With the slogan: “Diabetes: let’s protect our future”, World Diabetes Day was observed on November 14, focusing on the importance of health education and awareness to prevent diabetes in the upcoming generation of children and adolescents.
For several years now, the World Health Organisation (WHO) has been stressing the importance of providing a safe environment in which children can grow with the least possible exposure to risk factors which can impact negatively on health. However, there is evidence that such exposures are in fact increasing.
Children are targeted by powerful marketing campaigns prompting them to consume food items with no nutritional value and with quantities of sugar and fat that far surpass their physiological needs. These campaigns include flooding school canteens and vending outlets with harmful food items, and conducting intense marketing through the mass media, just as levels of physical activity are plummeting even among younger children.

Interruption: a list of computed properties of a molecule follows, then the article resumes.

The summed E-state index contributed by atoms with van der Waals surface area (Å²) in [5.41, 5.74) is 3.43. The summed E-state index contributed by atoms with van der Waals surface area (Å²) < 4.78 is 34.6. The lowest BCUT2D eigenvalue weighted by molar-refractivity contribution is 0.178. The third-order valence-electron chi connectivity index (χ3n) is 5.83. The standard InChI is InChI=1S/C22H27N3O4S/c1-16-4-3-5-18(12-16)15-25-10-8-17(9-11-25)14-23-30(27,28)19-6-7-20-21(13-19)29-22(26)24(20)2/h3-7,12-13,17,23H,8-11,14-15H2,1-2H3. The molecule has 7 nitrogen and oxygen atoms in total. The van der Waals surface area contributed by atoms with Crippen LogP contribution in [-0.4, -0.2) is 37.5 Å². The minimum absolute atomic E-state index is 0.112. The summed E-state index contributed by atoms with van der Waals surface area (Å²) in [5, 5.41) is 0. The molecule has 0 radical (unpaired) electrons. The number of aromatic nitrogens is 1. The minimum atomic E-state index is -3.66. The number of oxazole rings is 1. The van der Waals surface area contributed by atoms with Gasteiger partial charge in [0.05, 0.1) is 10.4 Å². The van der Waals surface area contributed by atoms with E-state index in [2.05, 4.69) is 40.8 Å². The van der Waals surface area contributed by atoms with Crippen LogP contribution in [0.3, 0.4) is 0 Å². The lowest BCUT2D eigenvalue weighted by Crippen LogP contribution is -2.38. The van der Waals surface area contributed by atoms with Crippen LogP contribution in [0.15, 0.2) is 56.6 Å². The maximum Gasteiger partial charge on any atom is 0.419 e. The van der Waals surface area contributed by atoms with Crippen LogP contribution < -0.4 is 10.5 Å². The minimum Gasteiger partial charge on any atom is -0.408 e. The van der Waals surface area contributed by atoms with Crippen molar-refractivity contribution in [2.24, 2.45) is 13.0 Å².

This combination of unhealthy behaviours has led to rising levels of overweight and obesity in children and adolescents. Early weight increase, in turn, is the most powerful risk factor for diabetes at younger ages and suffer serious complications.
The seriousness of the disease clearly justifies intense efforts for education and prevention as early as possible, to protect children from entering a vicious circle which disrupts and shortens life.
WHO has called on all nations to set up regulatory policies and to establish life-skills programmes to protect children, improve their knowledge and awareness and train them to acquire habits that will allow them to successfully avoid diabetes and several other serious noncommunicable diseases.
Source: World Health Organisation